The RGS has a flexible and unique curriculum, which includes early entry to advanced level studying and the International Baccalaureate Diploma Programme.[2]

League tables and examination results[edit]

GCSEs & A-Levels

A 2010 BBC report ranked the school as having the best GCSE and second best A/AS-Level results in the south east.

In 2012 99% of students studying GCSEs attained 5 A*-C grades, including maths and English, and 99% of those studying A-levels (or equivalent qualifications) received at least three.[3]

International Baccalaureate (IB)

In 2011, The Rochester Grammar School was the top performing state school for IB nationally. 41 of their students completed the IB diploma and a third achieved a score of 40 or more, which is equivalent to 4 A* grades at A Level. One student achieved the maximum possible score of 45 in their International Baccalaureate examinations, which is achieved by less than 1% of students globally.[4]

Houses[edit]

There are six school houses and colours associated with each — Byron (red), Cassidy (yellow), Fitzgerald (blue), Hildegard (black/white), Somerville (light blue) and Tomlinson (green)They are named after famous females who have achieved great things in music, mathematics, sports and literature. Each pupil wears a house flash with the colours of their house above the school badge on their blazer, showing which house they belong to. Sixth form have pin badges with their house colours. Each form consists of a wide variety of different year 7-11 pupils that each belong to the same house, known as vertical tutor groups. This plan was put in place in September 2007. This system was overhauled in September 2010, with vertical tutor groups including all year groups (i.e. years 7-13). These groups were changed again in 2013 to include only years 7-12 with separate forms for all students in Year 13.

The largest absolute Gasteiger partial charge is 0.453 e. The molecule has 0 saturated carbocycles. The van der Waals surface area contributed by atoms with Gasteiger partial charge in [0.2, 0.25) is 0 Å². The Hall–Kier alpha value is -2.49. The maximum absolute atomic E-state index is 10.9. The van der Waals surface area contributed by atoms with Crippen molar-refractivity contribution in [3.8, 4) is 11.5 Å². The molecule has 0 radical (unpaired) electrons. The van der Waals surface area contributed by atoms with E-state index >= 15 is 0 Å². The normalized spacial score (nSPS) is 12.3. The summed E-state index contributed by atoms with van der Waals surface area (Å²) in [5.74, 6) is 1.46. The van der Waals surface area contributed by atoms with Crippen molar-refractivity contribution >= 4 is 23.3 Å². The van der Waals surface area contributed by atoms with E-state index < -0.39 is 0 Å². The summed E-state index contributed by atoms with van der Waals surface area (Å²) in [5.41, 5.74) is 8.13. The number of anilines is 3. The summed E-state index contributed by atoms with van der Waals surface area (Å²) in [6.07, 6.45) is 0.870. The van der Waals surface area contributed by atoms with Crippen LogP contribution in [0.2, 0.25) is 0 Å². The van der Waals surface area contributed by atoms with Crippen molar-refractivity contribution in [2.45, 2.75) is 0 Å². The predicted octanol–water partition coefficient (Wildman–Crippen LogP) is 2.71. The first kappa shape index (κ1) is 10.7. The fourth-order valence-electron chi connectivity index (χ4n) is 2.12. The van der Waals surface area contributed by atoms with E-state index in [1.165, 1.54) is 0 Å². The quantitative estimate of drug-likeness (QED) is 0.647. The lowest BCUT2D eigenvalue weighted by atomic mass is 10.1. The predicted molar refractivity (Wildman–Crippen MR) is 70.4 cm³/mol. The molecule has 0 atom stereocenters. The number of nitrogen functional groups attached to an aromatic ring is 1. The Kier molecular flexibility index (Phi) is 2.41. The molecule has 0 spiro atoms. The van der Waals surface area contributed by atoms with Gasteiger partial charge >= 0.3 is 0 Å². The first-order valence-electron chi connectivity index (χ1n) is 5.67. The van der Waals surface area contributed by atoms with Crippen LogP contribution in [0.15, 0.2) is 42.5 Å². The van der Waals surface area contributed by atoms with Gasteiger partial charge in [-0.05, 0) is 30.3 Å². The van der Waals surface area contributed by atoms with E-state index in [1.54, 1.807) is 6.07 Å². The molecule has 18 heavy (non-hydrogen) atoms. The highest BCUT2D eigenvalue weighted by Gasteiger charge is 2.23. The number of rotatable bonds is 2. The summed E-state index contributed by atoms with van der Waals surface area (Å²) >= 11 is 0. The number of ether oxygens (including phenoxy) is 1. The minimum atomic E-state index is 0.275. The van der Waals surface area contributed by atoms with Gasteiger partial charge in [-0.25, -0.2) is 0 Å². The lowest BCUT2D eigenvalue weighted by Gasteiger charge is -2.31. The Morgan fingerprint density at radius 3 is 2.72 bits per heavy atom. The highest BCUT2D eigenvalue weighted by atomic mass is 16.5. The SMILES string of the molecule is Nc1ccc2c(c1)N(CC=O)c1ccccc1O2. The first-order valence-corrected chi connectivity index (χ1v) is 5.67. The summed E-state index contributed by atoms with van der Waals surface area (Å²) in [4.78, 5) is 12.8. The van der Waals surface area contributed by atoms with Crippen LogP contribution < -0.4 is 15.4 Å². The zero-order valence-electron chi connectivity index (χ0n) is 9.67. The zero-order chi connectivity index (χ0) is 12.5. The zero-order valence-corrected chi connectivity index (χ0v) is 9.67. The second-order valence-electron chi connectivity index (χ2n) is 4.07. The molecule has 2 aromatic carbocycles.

The houses compete against each other in events throughout the year, including inter-house year tournaments such as netball, speed-stacking, benchball, dance and football. For Harvest festival, each house has a specific theme allocated and each form creates a box that incorporates this theme. At the end of the year the houses compete in sports day, Olympiad and house arts day (competitions involving a variety of performances ranging from solo singing to creating art in a certain time).

Originally, there were only four houses, named after the patron saints of the four countries of the British Isles: Andrew (purple), David (yellow), George (red) and Patrick (green), the colours being taken from the flower emblems thistle, daffodil, rose and shamrock.

Sixth form[edit]

In 1999 a new sixth form block, the Peggy Saxby Suite, was opened, with a large common room, a silent study area and several classrooms. This has recently changed and the common room is now home to a large silent study, the Independent Learning Centre, and the silent study has been transformed into a music technology room. During study periods, pupils must stay in the Independent Learning Centre. The common room is now in the Mary Matthews Studio. The sixth form now includes a number of male pupils from other schools. The current year twelve has the largest number of male pupils the school has ever seen.

Sport[edit]